“¡No milagro, milagro, sino industria, industria!”
(“It’s not a miracle, a miracle, but industry! Industry!”)
Everybody who loves motorcycles, first and foremost, loves how motorcycles look.
Not every motorcycle, mind you. Not even most of them. Judging from the comments MOrons post, maybe not even more than a few of them. Or, for the crankiest and most misanthropic of the posters (you know who you are), maybe none that exist today. Or ever. And that’s fine: we all have a vision of what the perfect motorcycle looks like, and nobody is going to change our minds..
For me, it’s classic and simple: wheels, motor, tank, seat and just enough of the other crap to keep you from getting a ticket. In fact, it’s so simple the OEMs can’t really make it, darn that meddling ol’ DOT, which is why I’m not too excited about most modern bikes. Many new models look like they sprang from a Cubist rendition of a Spy vs. Spy cartoon.
I certainly can’t build a bike that’s both simple enough and practical enough to suit my tastes, (I tried once, but let’s not talk about that) which is why I just suck it up and ride whatever it is that’s underneath my editorial tushie. If only I had a workshop, tools, some donor bikes (and most importantly), the skill and will to turn my vision into three dimensions of roaring, snarling moto-fun.
Fortunately for those of us who appreciate rideable art, there is no shortage of customizers around the world. I think they’re my favorite sort of moto-person to write about, since artists love to show off and discuss their work, and they unapologetically love motorcycles.
I’ve met plenty here in the States, but I was really lucky to discover that my AirBnB host during my recent trip to Spain, Sergio Zamora, is riding buddies with a nearby customizer. Would I like to ride up to his workshop and check out his latest build? Hells yes, as it was an excuse to put another 100 miles on the most-excellent Ducati Diavel, so I rode about 20 miles up into the mountains to Guaro and followed Sergio’s Dyna down a narrow, muddy dirt road to a 100-year-old farmhouse. That’s where Antonio Cano lives with wife Viki and 11-old daughter, Lola, and operates a bed-and-breakfast and tour company catering to moto-tourists.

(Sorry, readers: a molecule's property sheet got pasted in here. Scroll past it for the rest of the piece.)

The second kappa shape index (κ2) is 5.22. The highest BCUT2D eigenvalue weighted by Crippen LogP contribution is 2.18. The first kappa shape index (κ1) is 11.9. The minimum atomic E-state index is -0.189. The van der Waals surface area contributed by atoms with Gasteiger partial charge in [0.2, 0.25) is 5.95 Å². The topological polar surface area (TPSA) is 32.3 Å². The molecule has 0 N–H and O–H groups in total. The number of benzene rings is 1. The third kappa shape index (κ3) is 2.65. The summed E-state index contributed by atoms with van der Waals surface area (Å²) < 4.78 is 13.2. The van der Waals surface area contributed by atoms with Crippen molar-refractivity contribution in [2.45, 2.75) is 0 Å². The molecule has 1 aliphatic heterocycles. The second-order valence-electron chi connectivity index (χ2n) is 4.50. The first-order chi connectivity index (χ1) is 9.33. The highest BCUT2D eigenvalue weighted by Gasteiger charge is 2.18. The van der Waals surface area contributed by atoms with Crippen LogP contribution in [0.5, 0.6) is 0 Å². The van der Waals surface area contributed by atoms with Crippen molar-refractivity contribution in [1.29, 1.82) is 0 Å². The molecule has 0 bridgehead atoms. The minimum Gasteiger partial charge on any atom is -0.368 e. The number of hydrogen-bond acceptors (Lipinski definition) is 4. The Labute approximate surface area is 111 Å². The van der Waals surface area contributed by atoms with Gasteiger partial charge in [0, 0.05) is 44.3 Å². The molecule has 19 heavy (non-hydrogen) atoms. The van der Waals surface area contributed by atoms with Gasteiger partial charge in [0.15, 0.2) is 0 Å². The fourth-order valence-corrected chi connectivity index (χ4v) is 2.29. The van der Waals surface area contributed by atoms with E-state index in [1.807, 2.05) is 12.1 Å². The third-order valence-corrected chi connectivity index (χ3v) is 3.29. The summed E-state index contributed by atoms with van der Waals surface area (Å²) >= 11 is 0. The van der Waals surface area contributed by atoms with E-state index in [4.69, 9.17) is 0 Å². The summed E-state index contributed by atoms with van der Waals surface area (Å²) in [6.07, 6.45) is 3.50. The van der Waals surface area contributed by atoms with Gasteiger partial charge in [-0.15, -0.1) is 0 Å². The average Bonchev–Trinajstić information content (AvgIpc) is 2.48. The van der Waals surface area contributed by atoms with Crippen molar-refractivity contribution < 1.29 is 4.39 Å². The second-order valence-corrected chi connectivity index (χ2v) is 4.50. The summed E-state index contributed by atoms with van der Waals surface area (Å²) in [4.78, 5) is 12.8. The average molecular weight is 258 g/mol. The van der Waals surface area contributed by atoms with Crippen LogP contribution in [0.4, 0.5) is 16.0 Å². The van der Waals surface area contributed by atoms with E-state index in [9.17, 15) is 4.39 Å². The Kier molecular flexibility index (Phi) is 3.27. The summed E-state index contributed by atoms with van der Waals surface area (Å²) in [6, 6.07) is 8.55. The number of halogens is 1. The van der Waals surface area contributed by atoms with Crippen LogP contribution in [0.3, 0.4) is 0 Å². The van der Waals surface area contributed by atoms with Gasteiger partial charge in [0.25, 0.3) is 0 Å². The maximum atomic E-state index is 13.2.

Down from the guesthouse is a tiny shed, not much bigger than the one Erik Buell started his motorcycle company in so many years ago. Inside, I met Antonio, a good-looking guy with a neat beard and intense, pale-blue eyes, and with Sergio translating, chatted with him about customizing and motorcycles.
Antonio grew up in nearby Malaga and started riding at 16. After years of working as an electrician, seven years ago he decided to follow his passion, buying his farmhouse and starting his customizing shop. Since then he’s built eight bikes in total.
His builds focus on older, classically styled bikes, like a BMW R100/7, Yamaha XS400 Twin, a Sportster and an ’80s-era CB250, but he’s not afraid of new stuff either. The XS400, bobbed and chopped and wrapped of pipe, sat on his workbench, but what caught my eye was the café-styled XJR12300 he was finishing up for a customer. Starting it for the first time, Antonio spoke the universal language of motorcycles; motor specs, paint finishes, exhaust design as we reveled in the harsh bark of the big Four’s muffler. He’s also worked some magic on a Honda Hornet (we called it the 599); like many European motorcyclists, he’s not a snob when it comes to two wheels. Any bike is a potential candidate for some of his plastic surgery.
Here at MO we’ve talked about the classic Robert Pirsig book Zen and the Art of Motorcycle Maintenance many times over the decades. It’s been about 30 years since I last read it – maybe I should read it again – but my takeaway is that when we dig deep into an activity, like fixing our motorcycles, we’re really working on ourselves, turning from passive consumers into active creators. Antonio is the classic Zen motorcyclist, and not just because he takes motorcycles apart and puts them back together in the shapes that appeal to him. Antonio applied that to his entire life, taking it apart and reassembling it into a form that pleased him.
Is that why I’m so drawn not just to motorcycles but the people who share my love for them? Because we’re never happy with riding what someone else decided was the perfect shape for us? At just four weeks shy of 50, I’ve never owned a motorcycle that I was 100 percent happy with. Maybe a few stand out that were 90 percent or more of the way there.
Unfortunately for me, getting a bike to 100 percent is just impossible with my level of gumption, as Pirsig refers to that internal drive to do things. So, I buy a lot of different bikes. If I get a 390 Duke this summer that will be the 40th or 50th motorcycle I’ve owned. I predict I’ll do a bunch of modifications, ride it a bunch, and sell it in two or three years. That’s how I seek perfection.
Gabe Ets-Hokin invented the olive press and lives in ancient Mesopotamia.